Next we focus on physical situations where the interface between component materials play an important role in determining effective transport properties. This is relevant to the study of nanostructured materials in which the interface or interphase between materials can have a profound effect on overall transport properties. Variational methods and bounds are presented that illuminate the effect of particle size and shape distribution inside random composites with coupled heat and mass transport on the interface.

We conclude by introducing methods for quantifying load transfer between length scales. This is motivated by the fact that many composite structures are hierarchical in nature and are made up of substructures distributed across several length scales. Examples include aircraft wings made from fiber reinforced laminates and naturally occurring structures like bone. From the perspective of failure initiation it is crucial to quantify load transfer between length scales. The presence of geometrically induced stress or strain singularities at either the structural or substructural scale can have influence across length scales and initiate nonlinear phenomena that result in overall structural failure. We examine load transfer for statistically defined microstructures. New mathematical objects beyond the well known effective elastic tensor are presented that facilitate a quantitative description of the load transfer in hierarchical structures. Several physical examples are provided illustrating how these quantities can be used to quantify the stress and strain distribution inside multi-scale composite structures.

** Ping Sheng**
(Department of Physics, Hong Kong University of Science and Technology)

Biography: Ping Sheng is head of the Physics Department and director of the Institute of Nano Science and Technology at the Hong Kong University of Science and Technology. He obtained his PhD in physics from Princeton University in 1971, and later worked at the Institute for Advanced Study, the RCA David Sarnoff Research Center, and the Exxon Corporate Research Lab, where he headed the theory group from 1982-86. Professor Sheng's research interests include many areas of composites and materials science. He is a fellow of the American Physical Society, a member of the Asia Pacific Academy of Materials, and was elected the 2001 Technology Leader of the Year by the Sing Tao Group of Hong Kong.

Lecture Title: **Nanoparticle suspensions
with giant electrorheological response
**Slides: html
pdf
ps
ppt

Abstract. In this talk I wish to tell the story
of a 10-year effort in search of a better electrorheological (ER) fluid material,
leading to the discovery of the giant ER effect, and the crucial role that mathematics
and simulations has played in the whole process.

Electrorheology denotes the control of a material's flow properties (rheology)
through the application of an electric field. ER fluid was discovered sixty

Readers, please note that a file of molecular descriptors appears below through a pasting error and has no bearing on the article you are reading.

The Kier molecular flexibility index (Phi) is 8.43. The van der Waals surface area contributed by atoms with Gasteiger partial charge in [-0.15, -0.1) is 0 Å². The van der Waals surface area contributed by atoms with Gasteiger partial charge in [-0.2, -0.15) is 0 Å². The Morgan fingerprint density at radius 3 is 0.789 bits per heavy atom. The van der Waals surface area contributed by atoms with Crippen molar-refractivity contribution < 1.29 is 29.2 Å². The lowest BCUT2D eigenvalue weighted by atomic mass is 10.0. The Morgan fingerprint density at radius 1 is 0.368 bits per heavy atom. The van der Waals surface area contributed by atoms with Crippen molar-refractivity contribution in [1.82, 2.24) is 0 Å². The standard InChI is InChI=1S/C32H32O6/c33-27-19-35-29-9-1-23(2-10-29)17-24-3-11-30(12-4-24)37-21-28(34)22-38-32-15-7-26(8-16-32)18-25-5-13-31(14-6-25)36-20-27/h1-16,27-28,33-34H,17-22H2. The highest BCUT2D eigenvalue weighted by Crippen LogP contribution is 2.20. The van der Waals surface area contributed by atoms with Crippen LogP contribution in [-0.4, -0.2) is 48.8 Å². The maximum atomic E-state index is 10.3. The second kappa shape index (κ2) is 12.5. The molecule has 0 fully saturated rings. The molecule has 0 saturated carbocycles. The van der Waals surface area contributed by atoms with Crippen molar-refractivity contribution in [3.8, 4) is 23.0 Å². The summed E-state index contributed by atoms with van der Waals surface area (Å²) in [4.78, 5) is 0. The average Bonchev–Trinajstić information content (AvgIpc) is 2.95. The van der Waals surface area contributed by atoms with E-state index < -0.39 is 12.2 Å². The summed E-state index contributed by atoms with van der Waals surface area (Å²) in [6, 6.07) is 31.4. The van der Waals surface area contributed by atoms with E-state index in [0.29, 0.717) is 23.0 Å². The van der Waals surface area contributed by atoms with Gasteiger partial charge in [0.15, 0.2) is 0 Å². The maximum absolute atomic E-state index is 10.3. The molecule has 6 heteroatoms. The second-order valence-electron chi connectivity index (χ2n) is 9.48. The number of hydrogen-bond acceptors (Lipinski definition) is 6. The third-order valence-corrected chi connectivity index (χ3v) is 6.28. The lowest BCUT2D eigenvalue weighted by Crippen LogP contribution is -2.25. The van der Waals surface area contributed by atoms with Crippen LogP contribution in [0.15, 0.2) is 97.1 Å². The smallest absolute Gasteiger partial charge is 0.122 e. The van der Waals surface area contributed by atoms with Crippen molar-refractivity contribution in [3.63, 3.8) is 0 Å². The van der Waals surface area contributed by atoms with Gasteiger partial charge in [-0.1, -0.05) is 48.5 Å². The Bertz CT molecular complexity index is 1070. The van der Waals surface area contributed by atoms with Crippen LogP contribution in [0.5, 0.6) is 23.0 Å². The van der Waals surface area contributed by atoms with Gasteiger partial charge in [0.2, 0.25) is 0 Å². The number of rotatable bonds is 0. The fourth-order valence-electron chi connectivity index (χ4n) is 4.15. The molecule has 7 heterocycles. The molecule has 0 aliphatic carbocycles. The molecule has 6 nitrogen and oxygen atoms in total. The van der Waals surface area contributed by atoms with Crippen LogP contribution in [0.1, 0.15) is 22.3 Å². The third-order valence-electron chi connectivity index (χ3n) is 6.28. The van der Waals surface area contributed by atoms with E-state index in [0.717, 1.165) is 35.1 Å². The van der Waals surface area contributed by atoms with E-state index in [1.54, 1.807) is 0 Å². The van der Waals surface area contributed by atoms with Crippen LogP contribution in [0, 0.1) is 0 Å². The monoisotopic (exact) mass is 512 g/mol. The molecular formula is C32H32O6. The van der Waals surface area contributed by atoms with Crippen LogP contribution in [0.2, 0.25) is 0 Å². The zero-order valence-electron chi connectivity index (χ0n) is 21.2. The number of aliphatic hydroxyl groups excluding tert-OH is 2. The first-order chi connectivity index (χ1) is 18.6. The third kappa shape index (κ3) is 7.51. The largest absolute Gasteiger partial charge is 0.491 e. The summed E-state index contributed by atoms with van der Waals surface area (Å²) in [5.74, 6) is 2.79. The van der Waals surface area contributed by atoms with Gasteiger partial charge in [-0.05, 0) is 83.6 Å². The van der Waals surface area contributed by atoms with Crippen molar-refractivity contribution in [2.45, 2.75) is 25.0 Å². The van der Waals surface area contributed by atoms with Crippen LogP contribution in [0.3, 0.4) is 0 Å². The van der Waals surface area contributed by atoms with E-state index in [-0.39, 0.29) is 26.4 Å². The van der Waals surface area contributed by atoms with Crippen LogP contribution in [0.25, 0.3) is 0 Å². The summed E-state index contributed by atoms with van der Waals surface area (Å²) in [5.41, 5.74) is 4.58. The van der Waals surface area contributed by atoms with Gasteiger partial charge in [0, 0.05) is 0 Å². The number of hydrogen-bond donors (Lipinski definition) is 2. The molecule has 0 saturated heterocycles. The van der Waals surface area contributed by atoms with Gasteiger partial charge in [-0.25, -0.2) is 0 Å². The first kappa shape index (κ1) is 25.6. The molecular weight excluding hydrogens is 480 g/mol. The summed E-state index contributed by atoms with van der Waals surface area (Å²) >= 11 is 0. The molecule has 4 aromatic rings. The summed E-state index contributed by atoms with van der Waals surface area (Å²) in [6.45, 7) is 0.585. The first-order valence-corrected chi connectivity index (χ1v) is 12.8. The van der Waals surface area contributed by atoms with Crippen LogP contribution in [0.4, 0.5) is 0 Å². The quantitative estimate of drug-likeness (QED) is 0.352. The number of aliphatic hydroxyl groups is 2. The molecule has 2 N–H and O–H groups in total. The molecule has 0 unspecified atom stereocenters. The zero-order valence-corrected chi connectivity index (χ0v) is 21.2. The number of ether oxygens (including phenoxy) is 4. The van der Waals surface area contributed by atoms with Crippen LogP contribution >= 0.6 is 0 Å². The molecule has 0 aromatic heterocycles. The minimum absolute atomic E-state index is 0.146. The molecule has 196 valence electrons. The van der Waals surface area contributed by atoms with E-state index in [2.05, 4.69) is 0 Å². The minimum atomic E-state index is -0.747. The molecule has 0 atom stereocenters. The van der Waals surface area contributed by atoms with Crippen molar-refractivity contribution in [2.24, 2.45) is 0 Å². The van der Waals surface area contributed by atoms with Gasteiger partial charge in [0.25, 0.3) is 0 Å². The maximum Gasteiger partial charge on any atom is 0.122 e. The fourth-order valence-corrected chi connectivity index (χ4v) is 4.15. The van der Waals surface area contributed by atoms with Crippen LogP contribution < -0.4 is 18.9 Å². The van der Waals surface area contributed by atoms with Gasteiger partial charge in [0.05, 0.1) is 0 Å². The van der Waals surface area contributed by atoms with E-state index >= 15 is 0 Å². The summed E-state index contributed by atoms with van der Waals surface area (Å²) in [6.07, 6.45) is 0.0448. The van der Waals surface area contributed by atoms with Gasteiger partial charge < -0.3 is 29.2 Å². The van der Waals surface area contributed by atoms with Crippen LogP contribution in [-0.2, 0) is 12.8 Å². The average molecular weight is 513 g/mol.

years ago. In the early days the ER fluids, generally consisting of solid particles
suspended in an electrically insulating oil, exhibited only a limited range
of viscosity change under an electric field, typically in the range of 1-3 kV/mm.
The study of ER fluid was revived in the 1980's, propelled by the envisioned
potential applications, as well as the successful fabrication of new ER solid
particles that, when suspended in a suitable fluid, can "solidify" under an
electric field, with the strength of the high-field solid state characterized
by a yield stress (breaking stress under shear). However, further progress was
hindered by the barrier of low yield stress (typically in the range of a few
kPa).

Starting in 1994, we have adapted the mathematics of composites, in particular
the Bergman-Milton representation of effective dielectric constant, to the study
of ER mechanism(s) [1-4]. The questions we aim to answer are: (1) the role of
conductivity in the ER effect, (2) the role multipole interaction, (3) the ground
state microstructure of the high-field state and most importantly (4) the upper
bounds in the yield stress and shear modulus of the high field solid state.
Finding the answer to (4) led to the suggestion of the coating geometry for
the ER solid particles which can optimize the ER effect, but at the same time
also pointed out the limitation of the ER mechanism based on induced polarization.
The subsequent study of adding controlled amount of water to the ER fluid pointed
to the intriguing possibility of using molecular dipoles as the new "agent"
for enhancing the ER effect [5]. Working along this direction, the experimentalist
W.J. Wen was able to synthesize urea-coated nanoparticles of barium titanyl
oxalate which exhibited yield stress in excess of 100 kPa, breaking the yield
stress upper bound and pointing to a new paradigm in ER effect in which the
molecular dipoles can be harnessed to advantage in controllable, reversible
liquid-solid transitions with a time constant on the order of 1 msec. We propose
the model of aligned surface dipole layers in the contact area of the coated
nanoparticles to explain the observed giant ER effect [6], with the electric-field
induced dissociation (the Poole-Frenkel effect) of the molecular dipoles accounting
for the observed ionic conductivity. Quantitative agreement between theory and
experiment was obtained. The talk concludes with an outline of the intriguing
questions yet to be answered, and the problems to be solved before ER fluids
can become a commercial reality.

[1] H.R. Ma, W.J. Wen, W.Y. Tam, and P. Sheng, Phys. Rev. Lett. 77, 2499
(1996).

[2] W.Y. Tam, G.H. Yi, W.J. Wen, H.R. Ma, M.M. T. Loy, and P. Sheng,
Phys. Rev. Lett. 78, 2987 (1997).

[3] W.J. Wen, N. Wang, H.R. Ma, Z.F. Lin, W.Y. Tam, C.T. Chan, and P.
Sheng, Phys. Rev. Lett. 82, 4248 (1999).

[4] H.R. Ma, W.J. Wen, W.Y. Tam and P. Sheng, Adv. Phys. 52, 343 (2003).

[5] W.J. Wen, H.R. Ma, W.Y. Tam and P. Sheng, Phys. Rev. E55, R1294 (1997).

[6] W.J. Wen, X.X. Huang, S.H. Yang, K.Q. Lu and P. Sheng, Nature Materials
2, 727 (2003).

Monday | Tuesday | Wednesday | |||||||
---|---|---|---|---|---|---|---|

Monday February 07, 2005 | |||||||

8:30am-9:15am | Coffee and registration | EE/CS 3-176 | |||||

9:15am-9:30am | Welcome and introduction | Douglas Arnold (University of Minnesota, Twin Cities) | EE/CS 3-180 | ||||